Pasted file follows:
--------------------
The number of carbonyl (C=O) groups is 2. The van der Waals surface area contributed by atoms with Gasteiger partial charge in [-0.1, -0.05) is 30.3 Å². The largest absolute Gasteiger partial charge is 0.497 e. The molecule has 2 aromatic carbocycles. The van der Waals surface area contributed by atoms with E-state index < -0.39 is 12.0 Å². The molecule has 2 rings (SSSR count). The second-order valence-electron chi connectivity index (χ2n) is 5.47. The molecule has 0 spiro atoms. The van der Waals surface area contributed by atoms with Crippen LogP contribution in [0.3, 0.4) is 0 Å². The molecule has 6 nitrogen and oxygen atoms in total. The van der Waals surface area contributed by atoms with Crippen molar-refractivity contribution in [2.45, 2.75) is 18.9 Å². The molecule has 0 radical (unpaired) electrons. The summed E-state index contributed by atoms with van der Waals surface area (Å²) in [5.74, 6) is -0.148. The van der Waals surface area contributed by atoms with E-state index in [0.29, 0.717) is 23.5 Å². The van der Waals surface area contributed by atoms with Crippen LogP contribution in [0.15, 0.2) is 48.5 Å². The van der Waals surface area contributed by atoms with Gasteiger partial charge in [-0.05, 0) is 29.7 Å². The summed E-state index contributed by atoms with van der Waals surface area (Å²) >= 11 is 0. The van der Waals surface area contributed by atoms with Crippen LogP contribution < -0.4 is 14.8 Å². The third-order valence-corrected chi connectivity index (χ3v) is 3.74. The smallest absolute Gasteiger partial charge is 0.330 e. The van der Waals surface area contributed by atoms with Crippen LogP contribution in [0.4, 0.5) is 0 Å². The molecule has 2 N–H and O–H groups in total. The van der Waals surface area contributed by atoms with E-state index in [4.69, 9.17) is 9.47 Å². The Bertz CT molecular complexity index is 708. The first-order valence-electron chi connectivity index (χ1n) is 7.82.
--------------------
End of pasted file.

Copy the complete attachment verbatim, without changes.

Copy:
The number of carbonyl (C=O) groups is 2. The van der Waals surface area contributed by atoms with Gasteiger partial charge in [-0.1, -0.05) is 30.3 Å². The largest absolute Gasteiger partial charge is 0.497 e. The molecule has 2 aromatic carbocycles. The van der Waals surface area contributed by atoms with E-state index < -0.39 is 12.0 Å². The molecule has 2 rings (SSSR count). The second-order valence-electron chi connectivity index (χ2n) is 5.47. The molecule has 0 spiro atoms. The van der Waals surface area contributed by atoms with Crippen LogP contribution in [0.3, 0.4) is 0 Å². The molecule has 6 nitrogen and oxygen atoms in total. The van der Waals surface area contributed by atoms with Crippen molar-refractivity contribution in [2.45, 2.75) is 18.9 Å². The molecule has 0 radical (unpaired) electrons. The summed E-state index contributed by atoms with van der Waals surface area (Å²) in [5.74, 6) is -0.148. The van der Waals surface area contributed by atoms with E-state index in [0.29, 0.717) is 23.5 Å². The van der Waals surface area contributed by atoms with Crippen LogP contribution in [0.15, 0.2) is 48.5 Å². The van der Waals surface area contributed by atoms with Gasteiger partial charge in [-0.05, 0) is 29.7 Å². The summed E-state index contributed by atoms with van der Waals surface area (Å²) >= 11 is 0. The van der Waals surface area contributed by atoms with Crippen LogP contribution < -0.4 is 14.8 Å². The third-order valence-corrected chi connectivity index (χ3v) is 3.74. The smallest absolute Gasteiger partial charge is 0.330 e. The van der Waals surface area contributed by atoms with Crippen LogP contribution in [0.4, 0.5) is 0 Å². The molecule has 2 N–H and O–H groups in total. The van der Waals surface area contributed by atoms with E-state index in [4.69, 9.17) is 9.47 Å². The Bertz CT molecular complexity index is 708. The first-order valence-electron chi connectivity index (χ1n) is 7.82.